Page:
Dr. Jamshid Hamed

The longtime internist had been on staff at GBMC for more than three decades and also maintained a private practice

November 14, 2011|By Frederick N. Rasmussen, The Baltimore Sun

Dr. Jamshid Hamed, a retired internist whose specialty was rheumatology, died Nov. 8 of cancer at Gilchrist Hospice Care in Towson.

He was 81.

"Jim made no distinction between his patients and friends. He was a wonderfully caring doctor and a great diagnostician, and for years had been a prominent member of the Greater Baltimore Medical Center family," said Dr. Thomas F. Lansdale III, a Baltimore internist who cared for Dr. Hamed in his final illness.

The son of a merchant and a homemaker, Dr. Hamed, who was known as "Jim," was born and raised in Smarkand, Uzbekistan, which is on the Silk Road, family members said.

After graduating first in his class from the University of Tehran School of Medicine in 1955, he completed an internship at Merrymount Hospital in Garfield Heights, Ohio, in 1956. From 1956 to 1957, he completed his residency in internal medicine and pathology at St. Thomas Hospital in Akron, Ohio.

Dr. Hamed was a 1959 graduate of the University of Pennsylvania School of Medicine and from 1959 to 1960 was chief resident in medicine at Aultman Hospital in Canton, Ohio.

From 1960 to 1961, he was a resident in medicine at Ottawa General Hospital in Canada, and from 1961 to 1962 was a resident in pathology at Sunnybrook Hospital in Ontario, Canada.

Dr. Hamed, who also completed a fellowship at Johns Hopkins Hospital, came to Baltimore in the early 1960s, when he joined the staff of the old Baltimore City Hospital.

When GBMC opened in 1965, Dr. Hamed was one of the hospital's original staff members. In addition to his work at the Towson hospital, he also maintained a private practice for more than 30 years until retiring in 2000.

"I was his physician, colleague and friend for 20 years," said Dr. Lansdale. "He was just a wonderful guy, a prince of a guy. He had an infectious smile, and even to the end, he remained cheerful in the face of adversity. He was one of a kind and will be greatly missed."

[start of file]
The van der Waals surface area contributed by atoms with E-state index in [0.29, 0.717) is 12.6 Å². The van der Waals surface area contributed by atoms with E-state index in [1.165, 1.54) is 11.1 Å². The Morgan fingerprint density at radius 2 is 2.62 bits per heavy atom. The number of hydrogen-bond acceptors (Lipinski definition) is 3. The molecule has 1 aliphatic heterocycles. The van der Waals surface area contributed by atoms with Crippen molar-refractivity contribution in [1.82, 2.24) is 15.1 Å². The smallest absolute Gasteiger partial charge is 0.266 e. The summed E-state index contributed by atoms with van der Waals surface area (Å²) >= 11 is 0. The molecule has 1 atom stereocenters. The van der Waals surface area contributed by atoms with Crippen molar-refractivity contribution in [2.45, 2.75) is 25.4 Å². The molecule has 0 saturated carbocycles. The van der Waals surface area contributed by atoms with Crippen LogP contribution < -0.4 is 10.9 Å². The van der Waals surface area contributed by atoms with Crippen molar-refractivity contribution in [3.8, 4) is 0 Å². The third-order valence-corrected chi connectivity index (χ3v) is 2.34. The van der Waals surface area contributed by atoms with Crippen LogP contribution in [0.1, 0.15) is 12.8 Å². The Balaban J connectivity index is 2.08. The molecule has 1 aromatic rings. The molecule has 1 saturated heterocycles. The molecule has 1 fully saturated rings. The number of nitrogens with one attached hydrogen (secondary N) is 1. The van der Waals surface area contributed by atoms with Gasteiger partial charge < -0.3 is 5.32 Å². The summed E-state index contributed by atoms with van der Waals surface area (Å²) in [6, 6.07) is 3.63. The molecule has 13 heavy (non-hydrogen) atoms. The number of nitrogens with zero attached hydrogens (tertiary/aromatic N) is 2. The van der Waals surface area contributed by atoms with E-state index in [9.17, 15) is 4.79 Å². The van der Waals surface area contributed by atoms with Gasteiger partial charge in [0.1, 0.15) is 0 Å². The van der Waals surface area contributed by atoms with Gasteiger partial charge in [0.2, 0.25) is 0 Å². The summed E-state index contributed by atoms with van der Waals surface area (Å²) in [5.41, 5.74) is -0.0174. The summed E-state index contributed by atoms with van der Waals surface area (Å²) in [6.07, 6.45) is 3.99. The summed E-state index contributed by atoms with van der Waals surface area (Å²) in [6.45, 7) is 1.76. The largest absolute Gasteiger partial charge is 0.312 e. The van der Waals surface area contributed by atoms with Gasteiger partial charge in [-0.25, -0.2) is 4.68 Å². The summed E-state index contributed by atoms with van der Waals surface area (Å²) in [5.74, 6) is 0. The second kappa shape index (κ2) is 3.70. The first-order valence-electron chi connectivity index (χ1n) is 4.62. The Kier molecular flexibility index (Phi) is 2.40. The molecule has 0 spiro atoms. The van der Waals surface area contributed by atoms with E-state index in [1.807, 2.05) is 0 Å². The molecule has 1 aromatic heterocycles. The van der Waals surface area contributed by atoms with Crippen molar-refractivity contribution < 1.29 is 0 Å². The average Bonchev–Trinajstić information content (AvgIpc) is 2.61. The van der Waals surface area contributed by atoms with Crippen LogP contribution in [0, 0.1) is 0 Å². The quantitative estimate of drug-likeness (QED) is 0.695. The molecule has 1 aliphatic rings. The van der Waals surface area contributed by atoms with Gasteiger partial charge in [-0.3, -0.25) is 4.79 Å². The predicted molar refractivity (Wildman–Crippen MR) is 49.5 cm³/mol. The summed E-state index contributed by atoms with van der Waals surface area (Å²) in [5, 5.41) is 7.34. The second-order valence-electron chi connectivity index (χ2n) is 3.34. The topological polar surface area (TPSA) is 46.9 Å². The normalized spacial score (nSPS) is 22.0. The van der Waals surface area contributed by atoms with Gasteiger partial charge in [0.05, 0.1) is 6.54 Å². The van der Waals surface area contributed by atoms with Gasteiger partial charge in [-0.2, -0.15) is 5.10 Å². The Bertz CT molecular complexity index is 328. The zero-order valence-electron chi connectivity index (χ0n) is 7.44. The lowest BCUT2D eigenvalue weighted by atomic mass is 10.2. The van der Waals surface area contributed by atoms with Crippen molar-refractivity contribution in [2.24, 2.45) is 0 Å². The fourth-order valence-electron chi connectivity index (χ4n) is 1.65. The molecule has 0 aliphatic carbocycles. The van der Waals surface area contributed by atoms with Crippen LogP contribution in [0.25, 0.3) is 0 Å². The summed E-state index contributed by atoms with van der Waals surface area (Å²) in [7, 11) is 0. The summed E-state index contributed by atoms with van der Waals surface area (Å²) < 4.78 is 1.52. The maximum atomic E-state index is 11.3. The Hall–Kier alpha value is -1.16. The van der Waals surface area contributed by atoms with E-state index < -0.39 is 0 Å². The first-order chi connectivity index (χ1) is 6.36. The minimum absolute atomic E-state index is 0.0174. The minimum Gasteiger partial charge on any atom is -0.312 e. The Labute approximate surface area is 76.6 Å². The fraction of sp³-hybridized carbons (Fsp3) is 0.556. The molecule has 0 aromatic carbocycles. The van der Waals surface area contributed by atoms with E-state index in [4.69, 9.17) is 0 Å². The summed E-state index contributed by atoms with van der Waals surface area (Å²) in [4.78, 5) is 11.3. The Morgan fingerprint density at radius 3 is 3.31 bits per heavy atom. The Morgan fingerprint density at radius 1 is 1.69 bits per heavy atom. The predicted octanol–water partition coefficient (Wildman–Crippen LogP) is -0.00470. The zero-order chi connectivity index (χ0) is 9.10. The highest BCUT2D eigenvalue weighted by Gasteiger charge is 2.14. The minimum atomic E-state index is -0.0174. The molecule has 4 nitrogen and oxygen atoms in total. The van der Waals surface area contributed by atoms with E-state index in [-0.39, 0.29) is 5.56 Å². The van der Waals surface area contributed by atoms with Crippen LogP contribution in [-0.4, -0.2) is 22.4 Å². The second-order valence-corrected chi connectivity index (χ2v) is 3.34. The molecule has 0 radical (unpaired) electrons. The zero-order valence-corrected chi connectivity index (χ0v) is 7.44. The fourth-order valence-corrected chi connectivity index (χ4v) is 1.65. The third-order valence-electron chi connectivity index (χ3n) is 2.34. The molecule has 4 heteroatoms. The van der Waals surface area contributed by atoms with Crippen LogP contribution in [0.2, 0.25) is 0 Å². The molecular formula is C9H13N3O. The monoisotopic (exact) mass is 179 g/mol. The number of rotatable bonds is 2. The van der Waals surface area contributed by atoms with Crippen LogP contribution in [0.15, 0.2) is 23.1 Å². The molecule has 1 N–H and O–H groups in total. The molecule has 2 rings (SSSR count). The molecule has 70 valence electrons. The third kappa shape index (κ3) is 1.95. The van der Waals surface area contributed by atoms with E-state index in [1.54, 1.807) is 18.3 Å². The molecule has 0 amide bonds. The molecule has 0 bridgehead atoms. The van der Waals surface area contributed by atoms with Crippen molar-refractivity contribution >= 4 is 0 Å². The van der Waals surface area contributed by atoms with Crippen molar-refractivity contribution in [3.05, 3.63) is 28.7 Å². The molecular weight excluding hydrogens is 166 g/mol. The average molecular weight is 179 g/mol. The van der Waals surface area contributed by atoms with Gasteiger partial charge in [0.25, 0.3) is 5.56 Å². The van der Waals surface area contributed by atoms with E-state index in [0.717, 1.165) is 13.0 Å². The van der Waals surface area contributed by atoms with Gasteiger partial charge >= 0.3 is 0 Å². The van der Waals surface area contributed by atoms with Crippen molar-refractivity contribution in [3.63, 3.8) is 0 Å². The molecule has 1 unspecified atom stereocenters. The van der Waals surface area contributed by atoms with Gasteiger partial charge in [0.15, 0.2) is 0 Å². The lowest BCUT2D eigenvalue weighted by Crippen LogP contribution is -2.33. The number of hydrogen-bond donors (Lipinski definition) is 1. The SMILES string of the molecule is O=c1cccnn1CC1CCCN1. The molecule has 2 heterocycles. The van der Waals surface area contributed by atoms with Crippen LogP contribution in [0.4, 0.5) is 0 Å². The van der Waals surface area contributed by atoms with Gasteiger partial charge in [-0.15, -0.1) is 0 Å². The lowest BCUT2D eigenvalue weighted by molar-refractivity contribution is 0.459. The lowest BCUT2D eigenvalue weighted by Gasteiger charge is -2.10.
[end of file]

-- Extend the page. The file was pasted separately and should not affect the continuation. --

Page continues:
Dr. Hamed was a throwback to the old-time physician who was available to his patients 24 hours a day, family members said.

He was known for his jaunty bow ties, finely tailored suits, ever-present smile and irrepressible personality.

Dr. Pablo E. Dibos, a retired internist, had also been a colleague at GBMC and a longtime friend.

"I was chief resident at GBMC when he practiced there, and our families have been close friends for years," said Dr. Dibos.

"He was thoroughly dedicated to his medical practice and his family. That was his life," he said. "He also had an active practice in Towson for years and had a large number of patients who really cared for him."

Dr. Dragon Jezic, a retired radiologist who now lives in Silver Spring, was also a colleague and a friend.

"Jim was very well-respected by his colleagues. He was a very good practitioner and had an excellent rapport with patients. I respected him as a professional and liked him as a friend," said Dr. Jezic.

"The entire staff, from the cleaning people to secretaries to the nurses and medical staff, liked and respected him," he said. "He was a very good human being."

"He never wanted to retire or stop caring for patients," said his daughter, Mary Michelle Hamed of Roland Park. "Dad was always smiling and with a chuckle was able to uplift everyone's spirits."

In the late 1990s, Dr. Hamed conducted osteoarthritis research at Good Samaritan Hospital.

Dr. Hamed, who was fluent in five languages — English, French, Russian, Farsi and Turkish — maintained a keen interest in international affairs.

He enjoyed attending the Baltimore Symphony Orchestra and opera and visiting art museums. He also liked working in the English garden of his home in the Hampton neighborhood of Baltimore County.

Dr. Hamed also liked vacationing in Bethany Beach, Del., and was a member of ROMEO — Retired Old Men Eating Out — a group of retired physicians who lunch together on Wednesdays.

"He took up golf rather late in life but enjoyed playing a round at Pine Ridge," said Dr. Dibos.

In 1966, Dr. Hamed married the former Geraldine Marsiglia "Geri" Seth, a social worker, whom he met in an elevator while on his fellowship at Hopkins Hospital.

"It was love at first sight," his daughter said.

Private services were held Sunday at his home.

In addition to his wife and daughter, Dr. Hamed is survived by a son, Joseph Seth Hamed of Hunt Valley; a brother, Parviz Hamed of Akron; two sisters, Homa Samway and Sima Miska, both of Miami; and four grandchildren.


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